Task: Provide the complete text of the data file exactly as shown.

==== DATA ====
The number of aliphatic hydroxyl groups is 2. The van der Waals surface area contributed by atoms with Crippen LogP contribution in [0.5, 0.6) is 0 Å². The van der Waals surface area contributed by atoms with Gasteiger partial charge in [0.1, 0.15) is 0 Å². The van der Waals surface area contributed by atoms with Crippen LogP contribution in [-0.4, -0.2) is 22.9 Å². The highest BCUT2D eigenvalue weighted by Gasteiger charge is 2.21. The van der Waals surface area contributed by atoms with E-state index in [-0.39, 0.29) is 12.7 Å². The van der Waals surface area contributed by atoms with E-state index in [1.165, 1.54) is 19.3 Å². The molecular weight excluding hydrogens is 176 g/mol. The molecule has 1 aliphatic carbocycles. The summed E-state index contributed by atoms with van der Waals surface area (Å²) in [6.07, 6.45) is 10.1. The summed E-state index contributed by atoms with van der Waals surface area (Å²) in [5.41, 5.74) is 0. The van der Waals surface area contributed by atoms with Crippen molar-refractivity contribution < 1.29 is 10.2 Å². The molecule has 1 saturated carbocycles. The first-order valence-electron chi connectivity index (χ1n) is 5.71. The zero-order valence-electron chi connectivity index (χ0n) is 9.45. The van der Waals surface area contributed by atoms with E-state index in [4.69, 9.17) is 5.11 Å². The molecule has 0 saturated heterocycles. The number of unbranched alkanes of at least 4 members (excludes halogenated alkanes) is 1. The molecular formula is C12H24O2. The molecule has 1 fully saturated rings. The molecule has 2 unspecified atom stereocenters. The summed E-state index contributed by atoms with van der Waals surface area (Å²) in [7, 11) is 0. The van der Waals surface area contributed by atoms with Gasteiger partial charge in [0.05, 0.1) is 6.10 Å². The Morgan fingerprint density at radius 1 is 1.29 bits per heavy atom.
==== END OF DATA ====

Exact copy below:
The number of aliphatic hydroxyl groups is 2. The van der Waals surface area contributed by atoms with Crippen LogP contribution in [0.5, 0.6) is 0 Å². The van der Waals surface area contributed by atoms with Gasteiger partial charge in [0.1, 0.15) is 0 Å². The van der Waals surface area contributed by atoms with Crippen LogP contribution in [-0.4, -0.2) is 22.9 Å². The highest BCUT2D eigenvalue weighted by Gasteiger charge is 2.21. The van der Waals surface area contributed by atoms with E-state index in [-0.39, 0.29) is 12.7 Å². The van der Waals surface area contributed by atoms with E-state index in [1.165, 1.54) is 19.3 Å². The molecular weight excluding hydrogens is 176 g/mol. The molecule has 1 aliphatic carbocycles. The summed E-state index contributed by atoms with van der Waals surface area (Å²) in [6.07, 6.45) is 10.1. The summed E-state index contributed by atoms with van der Waals surface area (Å²) in [5.41, 5.74) is 0. The van der Waals surface area contributed by atoms with Crippen molar-refractivity contribution < 1.29 is 10.2 Å². The molecule has 1 saturated carbocycles. The first-order valence-electron chi connectivity index (χ1n) is 5.71. The zero-order valence-electron chi connectivity index (χ0n) is 9.45. The van der Waals surface area contributed by atoms with E-state index in [4.69, 9.17) is 5.11 Å². The molecule has 0 saturated heterocycles. The number of unbranched alkanes of at least 4 members (excludes halogenated alkanes) is 1. The molecular formula is C12H24O2. The molecule has 1 fully saturated rings. The molecule has 2 unspecified atom stereocenters. The summed E-state index contributed by atoms with van der Waals surface area (Å²) in [7, 11) is 0. The van der Waals surface area contributed by atoms with Gasteiger partial charge in [0.05, 0.1) is 6.10 Å². The Morgan fingerprint density at radius 1 is 1.29 bits per heavy atom.